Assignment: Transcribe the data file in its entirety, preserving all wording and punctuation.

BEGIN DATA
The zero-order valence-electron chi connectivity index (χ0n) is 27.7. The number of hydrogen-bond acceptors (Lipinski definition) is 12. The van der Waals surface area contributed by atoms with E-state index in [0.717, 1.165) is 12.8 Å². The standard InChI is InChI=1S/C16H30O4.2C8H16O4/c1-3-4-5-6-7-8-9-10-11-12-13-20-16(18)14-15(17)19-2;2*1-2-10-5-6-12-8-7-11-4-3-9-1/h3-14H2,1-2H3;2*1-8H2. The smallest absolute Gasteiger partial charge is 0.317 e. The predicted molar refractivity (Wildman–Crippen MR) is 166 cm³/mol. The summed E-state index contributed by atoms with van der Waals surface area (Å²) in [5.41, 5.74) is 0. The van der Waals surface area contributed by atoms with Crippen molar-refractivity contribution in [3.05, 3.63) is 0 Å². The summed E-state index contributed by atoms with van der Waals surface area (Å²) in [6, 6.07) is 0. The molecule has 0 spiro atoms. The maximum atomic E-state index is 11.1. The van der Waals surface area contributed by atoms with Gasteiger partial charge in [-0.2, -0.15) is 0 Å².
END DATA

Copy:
The zero-order valence-electron chi connectivity index (χ0n) is 27.7. The number of hydrogen-bond acceptors (Lipinski definition) is 12. The van der Waals surface area contributed by atoms with E-state index in [0.717, 1.165) is 12.8 Å². The standard InChI is InChI=1S/C16H30O4.2C8H16O4/c1-3-4-5-6-7-8-9-10-11-12-13-20-16(18)14-15(17)19-2;2*1-2-10-5-6-12-8-7-11-4-3-9-1/h3-14H2,1-2H3;2*1-8H2. The smallest absolute Gasteiger partial charge is 0.317 e. The predicted molar refractivity (Wildman–Crippen MR) is 166 cm³/mol. The summed E-state index contributed by atoms with van der Waals surface area (Å²) in [5.41, 5.74) is 0. The van der Waals surface area contributed by atoms with Crippen molar-refractivity contribution in [3.05, 3.63) is 0 Å². The summed E-state index contributed by atoms with van der Waals surface area (Å²) in [6, 6.07) is 0. The molecule has 0 spiro atoms. The maximum atomic E-state index is 11.1. The van der Waals surface area contributed by atoms with Gasteiger partial charge in [-0.2, -0.15) is 0 Å².